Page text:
“Apple hasn’t been a mapmaker and knows it. Five years ago, Steve Jobs himself favored partnering with companies like Google, for search and mapping backend services,” Kontra writes for Counternotions. “Jobs wasn’t likely thrilled to have to rely on Google or any other company for these services, but others had a significant head-start in digital maps, and Apple had its hands full reinventing the phone at the time.”
“The intervening five years brought Apple unprecedented success with the iPhone but also a well known systems design problem: it’s very hard to change user habits and expectations once set in. Due to contractual circumstances now being breathlessly analyzed in the media, Apple finds itself having to part with an app powered by a one-time partner, now its chief rival,” Kontra writes. “Regardless, users are rarely comfortable with the loss of what’s familiar, no matter how rationally justifiable the reasons might be. Enter, Mapgate.”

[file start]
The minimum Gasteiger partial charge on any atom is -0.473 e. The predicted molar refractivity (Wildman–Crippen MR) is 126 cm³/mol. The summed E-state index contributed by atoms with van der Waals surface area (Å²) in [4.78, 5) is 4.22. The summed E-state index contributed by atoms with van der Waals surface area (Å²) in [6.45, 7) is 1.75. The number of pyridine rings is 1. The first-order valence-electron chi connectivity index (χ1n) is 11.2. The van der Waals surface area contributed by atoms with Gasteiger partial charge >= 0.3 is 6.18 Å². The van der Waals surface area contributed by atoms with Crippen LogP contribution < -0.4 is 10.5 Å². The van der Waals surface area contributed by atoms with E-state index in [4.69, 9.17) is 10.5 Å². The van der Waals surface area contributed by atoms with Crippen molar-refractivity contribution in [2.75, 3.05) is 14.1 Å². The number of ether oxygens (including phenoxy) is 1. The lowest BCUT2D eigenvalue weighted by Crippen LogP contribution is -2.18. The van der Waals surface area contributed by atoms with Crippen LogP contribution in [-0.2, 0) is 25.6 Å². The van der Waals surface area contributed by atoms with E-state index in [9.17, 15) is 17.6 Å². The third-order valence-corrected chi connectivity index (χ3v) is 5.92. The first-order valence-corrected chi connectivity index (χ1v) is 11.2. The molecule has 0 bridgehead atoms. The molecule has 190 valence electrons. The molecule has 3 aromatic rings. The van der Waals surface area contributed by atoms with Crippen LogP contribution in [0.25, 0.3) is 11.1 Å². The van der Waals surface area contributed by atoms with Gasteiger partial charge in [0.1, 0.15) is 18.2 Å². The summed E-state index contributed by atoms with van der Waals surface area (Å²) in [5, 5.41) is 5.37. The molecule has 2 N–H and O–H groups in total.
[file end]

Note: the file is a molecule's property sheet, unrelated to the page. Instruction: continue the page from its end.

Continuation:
Kontra writes, “Tim Cook telling customers to use other companies’ mapping products must have taken some guts at Cupertino. It’s perhaps a conviction on his part (with his inside knowledge) that Apple can and over time will do better than the competing apps he so forthrightly listed.”
Much more in the full article – recommended – here.